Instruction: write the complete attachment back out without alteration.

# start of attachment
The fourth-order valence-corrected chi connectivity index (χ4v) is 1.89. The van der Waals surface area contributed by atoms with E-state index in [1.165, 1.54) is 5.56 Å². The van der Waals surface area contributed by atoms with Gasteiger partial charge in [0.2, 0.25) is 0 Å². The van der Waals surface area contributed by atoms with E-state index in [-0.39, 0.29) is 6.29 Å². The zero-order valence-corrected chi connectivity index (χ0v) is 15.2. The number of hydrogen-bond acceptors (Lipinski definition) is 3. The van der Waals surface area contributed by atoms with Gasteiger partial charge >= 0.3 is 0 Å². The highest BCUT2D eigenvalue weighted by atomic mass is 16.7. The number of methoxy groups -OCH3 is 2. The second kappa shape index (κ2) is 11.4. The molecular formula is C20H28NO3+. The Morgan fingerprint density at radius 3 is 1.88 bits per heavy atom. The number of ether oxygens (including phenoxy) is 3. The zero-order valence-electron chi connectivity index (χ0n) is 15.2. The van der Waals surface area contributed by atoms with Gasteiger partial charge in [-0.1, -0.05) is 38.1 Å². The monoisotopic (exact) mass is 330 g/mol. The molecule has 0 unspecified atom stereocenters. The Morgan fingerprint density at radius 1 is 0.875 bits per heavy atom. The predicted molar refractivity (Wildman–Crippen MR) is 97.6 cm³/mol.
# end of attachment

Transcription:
The fourth-order valence-corrected chi connectivity index (χ4v) is 1.89. The van der Waals surface area contributed by atoms with E-state index in [1.165, 1.54) is 5.56 Å². The van der Waals surface area contributed by atoms with Gasteiger partial charge in [0.2, 0.25) is 0 Å². The van der Waals surface area contributed by atoms with E-state index in [-0.39, 0.29) is 6.29 Å². The zero-order valence-corrected chi connectivity index (χ0v) is 15.2. The number of hydrogen-bond acceptors (Lipinski definition) is 3. The van der Waals surface area contributed by atoms with Gasteiger partial charge >= 0.3 is 0 Å². The highest BCUT2D eigenvalue weighted by atomic mass is 16.7. The number of methoxy groups -OCH3 is 2. The second kappa shape index (κ2) is 11.4. The molecular formula is C20H28NO3+. The Morgan fingerprint density at radius 3 is 1.88 bits per heavy atom. The number of ether oxygens (including phenoxy) is 3. The zero-order valence-electron chi connectivity index (χ0n) is 15.2. The van der Waals surface area contributed by atoms with Gasteiger partial charge in [-0.1, -0.05) is 38.1 Å². The monoisotopic (exact) mass is 330 g/mol. The molecule has 0 unspecified atom stereocenters. The Morgan fingerprint density at radius 1 is 0.875 bits per heavy atom. The predicted molar refractivity (Wildman–Crippen MR) is 97.6 cm³/mol.